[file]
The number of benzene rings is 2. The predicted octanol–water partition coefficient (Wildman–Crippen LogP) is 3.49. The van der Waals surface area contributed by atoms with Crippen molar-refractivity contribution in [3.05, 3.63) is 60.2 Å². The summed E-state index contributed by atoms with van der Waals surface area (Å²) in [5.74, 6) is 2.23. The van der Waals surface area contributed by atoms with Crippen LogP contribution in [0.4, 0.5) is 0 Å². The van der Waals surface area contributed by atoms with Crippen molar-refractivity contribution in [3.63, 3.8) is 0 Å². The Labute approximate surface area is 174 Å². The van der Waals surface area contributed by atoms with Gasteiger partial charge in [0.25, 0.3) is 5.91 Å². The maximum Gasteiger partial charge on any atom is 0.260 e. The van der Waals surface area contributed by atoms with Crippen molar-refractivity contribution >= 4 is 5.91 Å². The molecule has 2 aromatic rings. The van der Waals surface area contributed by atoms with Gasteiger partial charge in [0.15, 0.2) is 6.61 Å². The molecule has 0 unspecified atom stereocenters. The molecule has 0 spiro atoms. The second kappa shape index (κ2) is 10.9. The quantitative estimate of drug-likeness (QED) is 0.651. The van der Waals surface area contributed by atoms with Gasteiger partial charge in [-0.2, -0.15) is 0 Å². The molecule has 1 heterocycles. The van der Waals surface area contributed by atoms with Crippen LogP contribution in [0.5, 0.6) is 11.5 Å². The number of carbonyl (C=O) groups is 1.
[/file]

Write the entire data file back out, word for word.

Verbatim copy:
The number of benzene rings is 2. The predicted octanol–water partition coefficient (Wildman–Crippen LogP) is 3.49. The van der Waals surface area contributed by atoms with Crippen molar-refractivity contribution in [3.05, 3.63) is 60.2 Å². The summed E-state index contributed by atoms with van der Waals surface area (Å²) in [5.74, 6) is 2.23. The van der Waals surface area contributed by atoms with Crippen LogP contribution in [0.4, 0.5) is 0 Å². The van der Waals surface area contributed by atoms with Crippen molar-refractivity contribution in [3.63, 3.8) is 0 Å². The Labute approximate surface area is 174 Å². The van der Waals surface area contributed by atoms with Gasteiger partial charge in [0.25, 0.3) is 5.91 Å². The maximum Gasteiger partial charge on any atom is 0.260 e. The van der Waals surface area contributed by atoms with Crippen molar-refractivity contribution >= 4 is 5.91 Å². The molecule has 2 aromatic rings. The van der Waals surface area contributed by atoms with Gasteiger partial charge in [0.15, 0.2) is 6.61 Å². The molecule has 0 unspecified atom stereocenters. The molecule has 0 spiro atoms. The second kappa shape index (κ2) is 10.9. The quantitative estimate of drug-likeness (QED) is 0.651. The van der Waals surface area contributed by atoms with Gasteiger partial charge in [-0.2, -0.15) is 0 Å². The molecule has 1 heterocycles. The van der Waals surface area contributed by atoms with Crippen LogP contribution in [0.5, 0.6) is 11.5 Å². The number of carbonyl (C=O) groups is 1.